6. Just because the new CBA could expire in 10 years doesn’t mean we’ll be facing another lockout at that point. Remember the only reason this CBA had expired was because the owners had an opt out clause in 2008, which they had chosen to exercise. I’m not sure how long the CBA would have lasted had they not chosen to opt out, but having such an option in this new agreement is a much more important footnote than anything else here. And if both sides are happy with how the CBA progresses over the next several years, they will likely choose to renew the agreement as it is well before it’s set to expire again.

  7. Hate to say it, but there will almost definitely be an opt-out for each side before ten years, and likely before eight. Too much can change over that period of time.

  8. micronin127 says:
    Everybody can win. If they viewed each other as partners…. which they don’t.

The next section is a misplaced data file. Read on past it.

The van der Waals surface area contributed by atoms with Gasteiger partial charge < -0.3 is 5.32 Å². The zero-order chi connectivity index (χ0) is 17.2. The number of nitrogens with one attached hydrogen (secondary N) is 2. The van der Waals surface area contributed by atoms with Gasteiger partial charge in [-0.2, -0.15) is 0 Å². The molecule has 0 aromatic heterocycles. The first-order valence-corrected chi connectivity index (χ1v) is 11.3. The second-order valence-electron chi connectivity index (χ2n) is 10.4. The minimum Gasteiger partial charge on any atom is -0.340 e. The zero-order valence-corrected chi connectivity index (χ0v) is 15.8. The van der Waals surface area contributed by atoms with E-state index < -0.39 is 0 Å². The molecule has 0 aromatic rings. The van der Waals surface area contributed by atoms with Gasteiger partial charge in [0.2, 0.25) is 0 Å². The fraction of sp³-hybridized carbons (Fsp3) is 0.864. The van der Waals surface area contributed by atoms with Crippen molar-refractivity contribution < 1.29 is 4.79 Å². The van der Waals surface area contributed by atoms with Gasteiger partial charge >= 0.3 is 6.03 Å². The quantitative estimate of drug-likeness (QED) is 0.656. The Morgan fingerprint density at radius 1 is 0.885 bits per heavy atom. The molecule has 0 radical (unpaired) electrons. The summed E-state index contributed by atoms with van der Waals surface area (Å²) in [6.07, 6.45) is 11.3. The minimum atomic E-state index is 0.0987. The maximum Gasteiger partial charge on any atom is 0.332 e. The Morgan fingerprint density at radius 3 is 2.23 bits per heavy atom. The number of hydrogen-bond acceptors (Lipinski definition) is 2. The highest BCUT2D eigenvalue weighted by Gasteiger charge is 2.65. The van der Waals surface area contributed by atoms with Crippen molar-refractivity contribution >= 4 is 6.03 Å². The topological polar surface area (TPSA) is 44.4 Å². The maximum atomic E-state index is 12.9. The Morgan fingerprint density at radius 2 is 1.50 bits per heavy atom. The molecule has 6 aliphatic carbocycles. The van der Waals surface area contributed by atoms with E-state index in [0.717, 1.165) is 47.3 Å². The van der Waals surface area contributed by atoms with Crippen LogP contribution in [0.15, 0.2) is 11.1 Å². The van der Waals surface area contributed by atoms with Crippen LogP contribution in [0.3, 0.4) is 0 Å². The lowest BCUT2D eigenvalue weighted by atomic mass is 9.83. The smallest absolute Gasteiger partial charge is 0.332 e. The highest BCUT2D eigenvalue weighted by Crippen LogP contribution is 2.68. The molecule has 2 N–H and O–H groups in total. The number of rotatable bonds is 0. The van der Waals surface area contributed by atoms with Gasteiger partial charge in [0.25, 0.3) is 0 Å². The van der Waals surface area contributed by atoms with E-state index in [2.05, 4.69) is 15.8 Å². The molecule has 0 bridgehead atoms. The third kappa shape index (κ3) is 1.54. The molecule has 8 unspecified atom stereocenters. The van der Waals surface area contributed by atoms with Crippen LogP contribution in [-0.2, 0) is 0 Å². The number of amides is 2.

I don’t view myself as a 27-foot tall alien, because I’m not. Same reason the owners and players shouldn’t see themselves as partners.

  9. In ten years, it hopefully won’t be this bad. Hopefully they’ll just want to renew this CBA (adjusted for inflation, of course) for another ten years or so

  10. Neither side is going to sign anything that locks them up for a decade. They’ll both have the option to opt out and I’ll be surprised if it isn’t as soon as two to three years.

  11. We will all be gone after next years apocolypse anyway, so 7 years, 10 years 10000 years, wont manner.

  12. In ten years the Raiders will have won 7 more Super Bowls putting them at the lead with 10 Rings…

    This is from a great source whom I can mention.

    My source is John Titor…

    The Greatness of the Raiders is in the Future and the Future is upon us…

    Late…

  13. yankees2009 says:
    In ten years, it hopefully won’t be this bad.

    ?????????????

    It seems as if the NFL won’t miss a single game due to this lockout.